You’ve probably heard horror stories of people getting into insane amounts of credit card debt they’re never able to pay off. Many people completely swear off of credit cards and believe they’re sure ways to get sucked into overwhelming debt. However, if you handle credit cards in a smart way, you won’t have to worry about dealing with outrageous amounts of debt. Here are tips on using credit cards and actually benefiting from them.


Online shopping

One of the best uses for credit cards can be to use exclusively for online shopping or somewhere else you think information could get compromised, such as a small stand or other place that appears to have low security. All too often, we make online purchases and then see that our account information has been compromised. It’s much easier to freeze and cancel credit cards and get the purchases taken off your statement than it is to do the same with getting money back into your bank account. By using a credit card for a purchase you would have made anyway, you can protect yourself from fraud.


Designated purchase

Sometimes, credit cards can be useful for a designated purchase. You might receive a lower car insurance rate if you set up an automatic payment, but don’t want to save your bank information, using a credit card becomes a great alternative. It’s also easier to track spending if the only purchase you’re making on that card is one kind.


Gain rewards

You can easily find credit cards that claim they have incredible rewards programs. Nearly every card now offers some type of reward. It’s important to avoid being drawn into promises of rewards and going for every card offered; take the time to research different cards and find out which ones offer the best rewards for you. Then, use that card regularly to make purchases you can afford and build rewards that are actually beneficial.


Build credit

A very smart reason to use credit cards is because they allow you to easily build your credit. By regularly using a credit card and not making late payments, you’re able to improve your credit score. This benefit is especially useful to younger people who don’t have any kind of credit score and need to create one in order to make larger purchases or rent an apartment. Spend smartly and avoid creating debt so you can improve your credit score.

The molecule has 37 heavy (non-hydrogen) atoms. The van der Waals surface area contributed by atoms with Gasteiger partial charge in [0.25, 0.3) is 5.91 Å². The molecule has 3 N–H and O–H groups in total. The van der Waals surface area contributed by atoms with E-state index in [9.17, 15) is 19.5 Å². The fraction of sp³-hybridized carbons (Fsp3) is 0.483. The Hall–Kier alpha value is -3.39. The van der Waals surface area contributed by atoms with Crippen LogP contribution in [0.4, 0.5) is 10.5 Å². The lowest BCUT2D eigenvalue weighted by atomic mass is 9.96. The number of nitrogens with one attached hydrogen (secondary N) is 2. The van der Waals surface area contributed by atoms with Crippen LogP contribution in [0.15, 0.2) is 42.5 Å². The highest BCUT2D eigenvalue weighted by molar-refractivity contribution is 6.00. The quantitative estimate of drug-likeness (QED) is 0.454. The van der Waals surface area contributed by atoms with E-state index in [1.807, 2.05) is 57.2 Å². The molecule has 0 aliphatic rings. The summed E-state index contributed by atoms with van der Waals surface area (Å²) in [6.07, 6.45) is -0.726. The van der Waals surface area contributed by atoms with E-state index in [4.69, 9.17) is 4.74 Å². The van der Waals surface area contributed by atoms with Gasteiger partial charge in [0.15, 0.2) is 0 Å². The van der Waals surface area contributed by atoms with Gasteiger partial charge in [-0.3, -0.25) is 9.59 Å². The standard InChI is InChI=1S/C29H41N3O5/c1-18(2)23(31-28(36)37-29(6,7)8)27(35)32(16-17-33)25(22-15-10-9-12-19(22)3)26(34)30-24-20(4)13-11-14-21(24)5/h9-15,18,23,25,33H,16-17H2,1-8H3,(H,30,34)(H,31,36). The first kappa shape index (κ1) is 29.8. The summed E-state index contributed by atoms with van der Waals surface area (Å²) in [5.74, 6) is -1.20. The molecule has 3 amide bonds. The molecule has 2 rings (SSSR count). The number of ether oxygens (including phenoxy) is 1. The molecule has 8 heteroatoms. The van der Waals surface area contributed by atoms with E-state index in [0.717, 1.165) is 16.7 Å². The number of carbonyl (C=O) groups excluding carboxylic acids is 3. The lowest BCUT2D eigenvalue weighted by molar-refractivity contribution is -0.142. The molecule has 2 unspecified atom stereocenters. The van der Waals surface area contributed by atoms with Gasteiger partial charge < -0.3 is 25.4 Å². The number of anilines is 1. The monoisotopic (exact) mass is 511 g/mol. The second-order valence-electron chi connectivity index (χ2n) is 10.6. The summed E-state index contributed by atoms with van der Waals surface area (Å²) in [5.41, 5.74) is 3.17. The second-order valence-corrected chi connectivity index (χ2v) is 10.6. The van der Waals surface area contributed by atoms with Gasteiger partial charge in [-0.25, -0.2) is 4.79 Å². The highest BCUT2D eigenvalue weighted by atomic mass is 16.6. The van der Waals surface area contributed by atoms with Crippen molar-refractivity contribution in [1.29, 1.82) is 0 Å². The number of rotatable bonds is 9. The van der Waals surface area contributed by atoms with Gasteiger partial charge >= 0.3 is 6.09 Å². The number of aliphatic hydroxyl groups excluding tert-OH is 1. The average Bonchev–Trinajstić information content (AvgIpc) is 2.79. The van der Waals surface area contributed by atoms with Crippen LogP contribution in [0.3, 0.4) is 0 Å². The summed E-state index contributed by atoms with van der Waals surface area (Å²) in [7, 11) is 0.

Pay on time

Finally, the smartest way to use your credit card is by paying it off on time. If you carry a balance over from month-to-month, you’ll likely have to pay large amounts of interest, often around 20 percent of whatever the balance is. If you can’t pay off a large purchase in a month (or very shortly after), do not use your credit card. The problem with credit cards is people avoid paying off the balance each month, so it just accumulates and interest builds, which results in outrageous amounts of debt and you paying more than you spent in the first place.

A credit card isn’t something you have to be scared to use, as long as you’re following these tips and being smart in your spending. It could actually be something that benefits you.

Best Golf Clubs of 2017

The site Two Golf Guys put out a list reviewing the best golf clubs of this year. It’s a pretty good list, so I figured I’d take some time to talk some more about a few of the clubs that appear on it. If you’re planning on buying a new set of clubs this season, here are some clubs to look at.

TaylorMade M1 Irons: These clubs are great for high, straight shots, although it doesn’t shoot quite as high as the TaylorMade M2. The rounded head of this club moves smoothly over roughs and uneven ground. It’s a good club for picking up up yards–I’ve heard of people gaining as much as 10 yards by switching to these. Despite impressive game-improvement features, including a fifteen-gram tungsten toe rate that lowers and centers the center of gravity, it has a clean, simple design. Steel clubs are $1,000 and graphite clubs are $1,200 for this model.

TaylorMade M2 Irons: These have most of the power of the M1s but without the sleekness. The tech gives them a slightly sci-fi look, but it looks good on them. It has a heavy sole that gives it some real power, creating fast, high shots. It also scores great on accuracy and forgiveness, according to Golf magazine. These are a bit cheaper than the M1, at $800 for the steel and $900 for the graphite.

Callaway XR OS Irons: These are straight-shooting irons great for players looking to improve their distance. Once you get used to them, you can shape your shots a little, but much more emphasis is on strong and high accuracy/forgiveness. Nicely balanced, these give you a lot of control over distance, and their wide soles work on lots of types of ground. Note that these shoot higher than some players are used to. These clubs price at $800 for steel and $900 for graphite.

Mizuno MP25: For a lighter, livelier club, try the Muzuno MP25, which uses boron rather than straight steel. This club is fun to handle, with a smooth, well-balanced feel. It struggles a bit on roughs, probably due to its lighter weight. The Two Golf Guys rated this one very high on forgiveness, but some players may not agree–I suspect how well you do in that respect depends on play style. Clubs are priced at $1,000.

Cobra King Pro Irons: Two Golf Guys ranked this one for best style, which is fair: the Cobra King has a forged iron blade, which looks cool and powerful and is really fun to play with. But unlike many other forged iron clubs, it also has high forgiveness and a nice center of gravity. These are great clubs for a casual game if only for how satisfying they sound when they make contact with the ball. Priced at $1,099.